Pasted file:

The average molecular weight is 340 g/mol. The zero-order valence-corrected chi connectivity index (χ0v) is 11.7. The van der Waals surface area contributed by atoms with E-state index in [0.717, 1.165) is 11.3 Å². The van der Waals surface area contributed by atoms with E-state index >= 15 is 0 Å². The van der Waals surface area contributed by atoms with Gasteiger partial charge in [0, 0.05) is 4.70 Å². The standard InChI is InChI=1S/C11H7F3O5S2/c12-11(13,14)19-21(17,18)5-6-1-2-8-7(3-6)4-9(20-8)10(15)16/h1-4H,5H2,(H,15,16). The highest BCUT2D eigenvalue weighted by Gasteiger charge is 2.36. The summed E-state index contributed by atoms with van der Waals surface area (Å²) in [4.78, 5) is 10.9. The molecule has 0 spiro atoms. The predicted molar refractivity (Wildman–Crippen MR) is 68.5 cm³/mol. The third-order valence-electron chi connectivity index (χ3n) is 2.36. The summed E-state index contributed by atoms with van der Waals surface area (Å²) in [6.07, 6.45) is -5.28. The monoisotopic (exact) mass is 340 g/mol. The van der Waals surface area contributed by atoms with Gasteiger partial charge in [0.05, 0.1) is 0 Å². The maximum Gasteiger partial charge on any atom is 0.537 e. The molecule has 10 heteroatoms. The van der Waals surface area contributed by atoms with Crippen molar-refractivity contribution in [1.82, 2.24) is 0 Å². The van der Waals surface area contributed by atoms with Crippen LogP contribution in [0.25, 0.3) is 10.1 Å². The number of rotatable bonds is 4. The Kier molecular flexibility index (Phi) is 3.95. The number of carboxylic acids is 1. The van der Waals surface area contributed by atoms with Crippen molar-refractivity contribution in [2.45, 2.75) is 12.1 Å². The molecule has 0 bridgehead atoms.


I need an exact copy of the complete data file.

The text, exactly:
The average molecular weight is 340 g/mol. The zero-order valence-corrected chi connectivity index (χ0v) is 11.7. The van der Waals surface area contributed by atoms with E-state index in [0.717, 1.165) is 11.3 Å². The van der Waals surface area contributed by atoms with E-state index >= 15 is 0 Å². The van der Waals surface area contributed by atoms with Gasteiger partial charge in [0, 0.05) is 4.70 Å². The standard InChI is InChI=1S/C11H7F3O5S2/c12-11(13,14)19-21(17,18)5-6-1-2-8-7(3-6)4-9(20-8)10(15)16/h1-4H,5H2,(H,15,16). The highest BCUT2D eigenvalue weighted by Gasteiger charge is 2.36. The summed E-state index contributed by atoms with van der Waals surface area (Å²) in [4.78, 5) is 10.9. The molecule has 0 spiro atoms. The predicted molar refractivity (Wildman–Crippen MR) is 68.5 cm³/mol. The third-order valence-electron chi connectivity index (χ3n) is 2.36. The summed E-state index contributed by atoms with van der Waals surface area (Å²) in [6.07, 6.45) is -5.28. The monoisotopic (exact) mass is 340 g/mol. The van der Waals surface area contributed by atoms with Gasteiger partial charge in [0.05, 0.1) is 0 Å². The maximum Gasteiger partial charge on any atom is 0.537 e. The molecule has 10 heteroatoms. The van der Waals surface area contributed by atoms with Crippen molar-refractivity contribution in [1.82, 2.24) is 0 Å². The van der Waals surface area contributed by atoms with Crippen LogP contribution in [0.25, 0.3) is 10.1 Å². The number of rotatable bonds is 4. The Kier molecular flexibility index (Phi) is 3.95. The number of carboxylic acids is 1. The van der Waals surface area contributed by atoms with Crippen molar-refractivity contribution in [2.45, 2.75) is 12.1 Å². The molecule has 0 bridgehead atoms.